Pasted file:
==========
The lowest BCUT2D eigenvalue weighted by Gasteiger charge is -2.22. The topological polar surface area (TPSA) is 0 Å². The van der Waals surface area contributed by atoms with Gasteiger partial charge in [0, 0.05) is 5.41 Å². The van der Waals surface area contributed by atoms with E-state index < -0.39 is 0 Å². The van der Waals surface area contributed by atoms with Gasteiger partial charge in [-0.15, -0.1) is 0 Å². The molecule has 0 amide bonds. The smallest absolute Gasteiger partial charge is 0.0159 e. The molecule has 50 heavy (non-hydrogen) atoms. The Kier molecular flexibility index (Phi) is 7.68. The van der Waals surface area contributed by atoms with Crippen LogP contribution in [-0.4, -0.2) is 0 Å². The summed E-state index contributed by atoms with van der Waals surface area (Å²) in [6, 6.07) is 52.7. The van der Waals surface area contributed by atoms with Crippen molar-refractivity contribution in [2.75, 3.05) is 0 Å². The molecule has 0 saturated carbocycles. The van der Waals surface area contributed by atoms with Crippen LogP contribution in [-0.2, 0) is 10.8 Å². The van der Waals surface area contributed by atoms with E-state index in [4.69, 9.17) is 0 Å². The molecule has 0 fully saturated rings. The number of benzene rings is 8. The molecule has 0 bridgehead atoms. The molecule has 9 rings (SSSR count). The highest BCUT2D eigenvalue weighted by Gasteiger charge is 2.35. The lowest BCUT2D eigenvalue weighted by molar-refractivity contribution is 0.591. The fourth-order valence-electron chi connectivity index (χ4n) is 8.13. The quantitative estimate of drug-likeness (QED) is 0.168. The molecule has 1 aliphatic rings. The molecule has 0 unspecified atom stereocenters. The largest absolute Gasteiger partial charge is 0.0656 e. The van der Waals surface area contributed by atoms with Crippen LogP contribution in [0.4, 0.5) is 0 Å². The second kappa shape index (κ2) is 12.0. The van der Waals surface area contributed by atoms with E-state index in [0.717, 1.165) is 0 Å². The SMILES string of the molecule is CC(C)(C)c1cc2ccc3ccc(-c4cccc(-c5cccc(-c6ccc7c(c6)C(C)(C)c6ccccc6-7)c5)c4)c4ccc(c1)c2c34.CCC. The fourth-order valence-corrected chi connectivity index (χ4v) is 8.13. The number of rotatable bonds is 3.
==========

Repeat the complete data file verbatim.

The lowest BCUT2D eigenvalue weighted by Gasteiger charge is -2.22. The topological polar surface area (TPSA) is 0 Å². The van der Waals surface area contributed by atoms with Gasteiger partial charge in [0, 0.05) is 5.41 Å². The van der Waals surface area contributed by atoms with E-state index < -0.39 is 0 Å². The van der Waals surface area contributed by atoms with Gasteiger partial charge in [-0.15, -0.1) is 0 Å². The molecule has 0 amide bonds. The smallest absolute Gasteiger partial charge is 0.0159 e. The molecule has 50 heavy (non-hydrogen) atoms. The Kier molecular flexibility index (Phi) is 7.68. The van der Waals surface area contributed by atoms with Crippen LogP contribution in [-0.4, -0.2) is 0 Å². The summed E-state index contributed by atoms with van der Waals surface area (Å²) in [6, 6.07) is 52.7. The van der Waals surface area contributed by atoms with Crippen molar-refractivity contribution in [2.75, 3.05) is 0 Å². The molecule has 0 saturated carbocycles. The van der Waals surface area contributed by atoms with Crippen LogP contribution in [-0.2, 0) is 10.8 Å². The van der Waals surface area contributed by atoms with E-state index in [4.69, 9.17) is 0 Å². The molecule has 0 fully saturated rings. The number of benzene rings is 8. The molecule has 0 bridgehead atoms. The molecule has 9 rings (SSSR count). The highest BCUT2D eigenvalue weighted by Gasteiger charge is 2.35. The lowest BCUT2D eigenvalue weighted by molar-refractivity contribution is 0.591. The fourth-order valence-electron chi connectivity index (χ4n) is 8.13. The quantitative estimate of drug-likeness (QED) is 0.168. The molecule has 1 aliphatic rings. The molecule has 0 unspecified atom stereocenters. The largest absolute Gasteiger partial charge is 0.0656 e. The van der Waals surface area contributed by atoms with Crippen LogP contribution in [0.4, 0.5) is 0 Å². The second kappa shape index (κ2) is 12.0. The van der Waals surface area contributed by atoms with E-state index in [0.717, 1.165) is 0 Å². The SMILES string of the molecule is CC(C)(C)c1cc2ccc3ccc(-c4cccc(-c5cccc(-c6ccc7c(c6)C(C)(C)c6ccccc6-7)c5)c4)c4ccc(c1)c2c34.CCC. The fourth-order valence-corrected chi connectivity index (χ4v) is 8.13. The number of rotatable bonds is 3.